Getting out of trouble with SCVMM

I have been using SCVMM (System Center Virtual Machine Manager) more and more in my home environment of late.  But I also keep getting myself in trouble – usually because I keep on trying to do things the “Hyper-V way”.

Recently– I tried to do a quick storage migration of a running virtual machine from my production server to my dev / test server (yes – I do have production and dev / test Hyper-V servers at home) and the migration failed.  I retried the migration through SCVMM and it failed again.

At this point in time I should have chosen to undo the operation through the SCVMM console.  Unfortunately – I instead dived into the Hyper-V Management console and deleted the snapshots that SCVMM had created as part of the quick storage migration. 

This left me in a bad position.

SCVMM still had this virtual machine marked as failed – and any attempt to repair the virtual machine would fail too – as whenever I tried to repair, or undo, the migration the first thing SCVMM would do is to look for the virtual machine snapshots that I had deleted.  To make things even worse – the “failed” virtual machine was running on my production Hyper-V server, which I really did not want to reboot to help SCVMM sort out the state of the system.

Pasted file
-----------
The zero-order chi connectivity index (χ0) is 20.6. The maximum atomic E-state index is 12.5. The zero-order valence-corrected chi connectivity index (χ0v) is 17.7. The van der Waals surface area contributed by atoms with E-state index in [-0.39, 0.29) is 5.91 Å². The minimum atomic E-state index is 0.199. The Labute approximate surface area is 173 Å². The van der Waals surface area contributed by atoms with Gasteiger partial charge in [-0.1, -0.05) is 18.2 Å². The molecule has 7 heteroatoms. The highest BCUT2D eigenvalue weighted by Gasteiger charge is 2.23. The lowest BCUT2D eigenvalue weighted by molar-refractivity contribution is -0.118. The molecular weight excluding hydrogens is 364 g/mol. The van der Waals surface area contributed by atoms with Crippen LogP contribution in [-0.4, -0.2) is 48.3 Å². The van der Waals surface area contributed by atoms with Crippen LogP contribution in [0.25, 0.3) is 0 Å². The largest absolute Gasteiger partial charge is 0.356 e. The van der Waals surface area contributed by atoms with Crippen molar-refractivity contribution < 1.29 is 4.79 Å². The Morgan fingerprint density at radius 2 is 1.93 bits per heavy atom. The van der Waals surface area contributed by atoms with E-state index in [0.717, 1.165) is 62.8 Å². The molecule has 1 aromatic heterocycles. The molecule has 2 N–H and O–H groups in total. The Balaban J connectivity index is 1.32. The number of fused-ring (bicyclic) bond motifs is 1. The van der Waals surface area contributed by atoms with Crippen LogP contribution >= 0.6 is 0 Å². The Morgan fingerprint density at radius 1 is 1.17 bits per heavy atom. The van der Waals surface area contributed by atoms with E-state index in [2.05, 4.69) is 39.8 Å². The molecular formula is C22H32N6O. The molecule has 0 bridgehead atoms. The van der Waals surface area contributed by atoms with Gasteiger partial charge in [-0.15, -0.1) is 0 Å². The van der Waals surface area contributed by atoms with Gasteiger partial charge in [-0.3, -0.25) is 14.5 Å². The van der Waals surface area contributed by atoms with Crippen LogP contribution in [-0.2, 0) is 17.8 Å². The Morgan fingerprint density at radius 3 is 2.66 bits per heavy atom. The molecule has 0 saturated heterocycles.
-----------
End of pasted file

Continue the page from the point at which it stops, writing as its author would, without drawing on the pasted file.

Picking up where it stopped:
After searching the web and thinking about it for a bit – I came up with a simple solution.

I removed my production Hyper-V server from SCVMM, and then added it back.  Neither of these operations affect the virtual machines running on the Hyper-V server – and it effectively resets the state of the server for SCVMM.

The whole process took about 5 minutes and I soon had all my virtual machines correctly listed in SCVMM.